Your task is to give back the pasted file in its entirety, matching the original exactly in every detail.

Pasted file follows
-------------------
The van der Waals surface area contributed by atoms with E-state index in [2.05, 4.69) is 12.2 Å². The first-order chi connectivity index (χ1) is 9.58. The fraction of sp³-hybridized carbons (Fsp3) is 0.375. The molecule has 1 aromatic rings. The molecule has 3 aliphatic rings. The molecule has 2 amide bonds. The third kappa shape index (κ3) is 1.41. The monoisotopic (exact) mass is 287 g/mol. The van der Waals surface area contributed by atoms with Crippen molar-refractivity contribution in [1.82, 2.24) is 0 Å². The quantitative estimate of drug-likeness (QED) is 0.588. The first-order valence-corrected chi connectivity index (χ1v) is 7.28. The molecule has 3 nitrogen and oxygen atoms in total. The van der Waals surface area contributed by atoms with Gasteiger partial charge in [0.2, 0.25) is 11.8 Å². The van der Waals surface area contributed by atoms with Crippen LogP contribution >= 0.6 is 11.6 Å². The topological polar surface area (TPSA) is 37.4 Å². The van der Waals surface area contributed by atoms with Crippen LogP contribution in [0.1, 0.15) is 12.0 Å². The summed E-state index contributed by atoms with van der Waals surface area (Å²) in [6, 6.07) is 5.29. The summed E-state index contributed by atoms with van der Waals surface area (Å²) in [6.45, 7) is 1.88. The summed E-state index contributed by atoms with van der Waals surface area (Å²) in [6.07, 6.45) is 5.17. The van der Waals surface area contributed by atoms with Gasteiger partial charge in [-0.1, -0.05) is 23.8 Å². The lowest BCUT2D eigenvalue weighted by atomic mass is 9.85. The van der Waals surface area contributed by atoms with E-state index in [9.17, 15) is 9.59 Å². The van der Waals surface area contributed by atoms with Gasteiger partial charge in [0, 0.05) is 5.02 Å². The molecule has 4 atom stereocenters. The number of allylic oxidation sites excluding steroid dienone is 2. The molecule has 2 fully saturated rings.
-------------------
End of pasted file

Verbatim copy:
The van der Waals surface area contributed by atoms with E-state index in [2.05, 4.69) is 12.2 Å². The first-order chi connectivity index (χ1) is 9.58. The fraction of sp³-hybridized carbons (Fsp3) is 0.375. The molecule has 1 aromatic rings. The molecule has 3 aliphatic rings. The molecule has 2 amide bonds. The third kappa shape index (κ3) is 1.41. The monoisotopic (exact) mass is 287 g/mol. The van der Waals surface area contributed by atoms with Crippen molar-refractivity contribution in [1.82, 2.24) is 0 Å². The quantitative estimate of drug-likeness (QED) is 0.588. The first-order valence-corrected chi connectivity index (χ1v) is 7.28. The molecule has 3 nitrogen and oxygen atoms in total. The van der Waals surface area contributed by atoms with Gasteiger partial charge in [0.2, 0.25) is 11.8 Å². The van der Waals surface area contributed by atoms with Crippen LogP contribution >= 0.6 is 11.6 Å². The topological polar surface area (TPSA) is 37.4 Å². The van der Waals surface area contributed by atoms with Crippen LogP contribution in [0.1, 0.15) is 12.0 Å². The summed E-state index contributed by atoms with van der Waals surface area (Å²) in [6, 6.07) is 5.29. The summed E-state index contributed by atoms with van der Waals surface area (Å²) in [6.45, 7) is 1.88. The summed E-state index contributed by atoms with van der Waals surface area (Å²) in [6.07, 6.45) is 5.17. The van der Waals surface area contributed by atoms with Gasteiger partial charge in [-0.1, -0.05) is 23.8 Å². The lowest BCUT2D eigenvalue weighted by atomic mass is 9.85. The van der Waals surface area contributed by atoms with E-state index in [9.17, 15) is 9.59 Å². The van der Waals surface area contributed by atoms with Gasteiger partial charge in [0, 0.05) is 5.02 Å². The molecule has 4 atom stereocenters. The number of allylic oxidation sites excluding steroid dienone is 2. The molecule has 2 fully saturated rings.